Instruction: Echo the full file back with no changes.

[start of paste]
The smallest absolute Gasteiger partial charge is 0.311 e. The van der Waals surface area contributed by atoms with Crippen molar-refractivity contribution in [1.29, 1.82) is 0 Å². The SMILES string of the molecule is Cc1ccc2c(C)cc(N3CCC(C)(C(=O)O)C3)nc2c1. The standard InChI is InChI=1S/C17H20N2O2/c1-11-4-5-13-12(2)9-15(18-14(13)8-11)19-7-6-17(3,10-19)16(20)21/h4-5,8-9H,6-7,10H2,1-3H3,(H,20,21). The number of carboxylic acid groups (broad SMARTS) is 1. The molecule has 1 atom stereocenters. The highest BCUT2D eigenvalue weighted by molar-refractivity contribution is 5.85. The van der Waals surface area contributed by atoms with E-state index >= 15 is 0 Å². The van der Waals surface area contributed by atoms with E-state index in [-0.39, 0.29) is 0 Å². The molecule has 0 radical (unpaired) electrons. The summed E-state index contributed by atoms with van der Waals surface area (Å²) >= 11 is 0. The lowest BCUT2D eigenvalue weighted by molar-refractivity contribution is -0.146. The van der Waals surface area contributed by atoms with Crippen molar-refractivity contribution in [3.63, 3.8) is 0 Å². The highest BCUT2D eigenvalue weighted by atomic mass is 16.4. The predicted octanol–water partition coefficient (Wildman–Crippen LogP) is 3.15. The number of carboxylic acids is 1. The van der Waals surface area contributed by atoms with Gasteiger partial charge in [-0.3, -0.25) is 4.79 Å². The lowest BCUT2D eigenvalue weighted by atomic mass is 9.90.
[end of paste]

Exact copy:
The smallest absolute Gasteiger partial charge is 0.311 e. The van der Waals surface area contributed by atoms with Crippen molar-refractivity contribution in [1.29, 1.82) is 0 Å². The SMILES string of the molecule is Cc1ccc2c(C)cc(N3CCC(C)(C(=O)O)C3)nc2c1. The standard InChI is InChI=1S/C17H20N2O2/c1-11-4-5-13-12(2)9-15(18-14(13)8-11)19-7-6-17(3,10-19)16(20)21/h4-5,8-9H,6-7,10H2,1-3H3,(H,20,21). The number of carboxylic acid groups (broad SMARTS) is 1. The molecule has 1 atom stereocenters. The highest BCUT2D eigenvalue weighted by molar-refractivity contribution is 5.85. The van der Waals surface area contributed by atoms with E-state index >= 15 is 0 Å². The van der Waals surface area contributed by atoms with E-state index in [-0.39, 0.29) is 0 Å². The molecule has 0 radical (unpaired) electrons. The summed E-state index contributed by atoms with van der Waals surface area (Å²) >= 11 is 0. The lowest BCUT2D eigenvalue weighted by molar-refractivity contribution is -0.146. The van der Waals surface area contributed by atoms with Crippen molar-refractivity contribution in [3.63, 3.8) is 0 Å². The highest BCUT2D eigenvalue weighted by atomic mass is 16.4. The predicted octanol–water partition coefficient (Wildman–Crippen LogP) is 3.15. The number of carboxylic acids is 1. The van der Waals surface area contributed by atoms with Gasteiger partial charge in [-0.3, -0.25) is 4.79 Å². The lowest BCUT2D eigenvalue weighted by atomic mass is 9.90.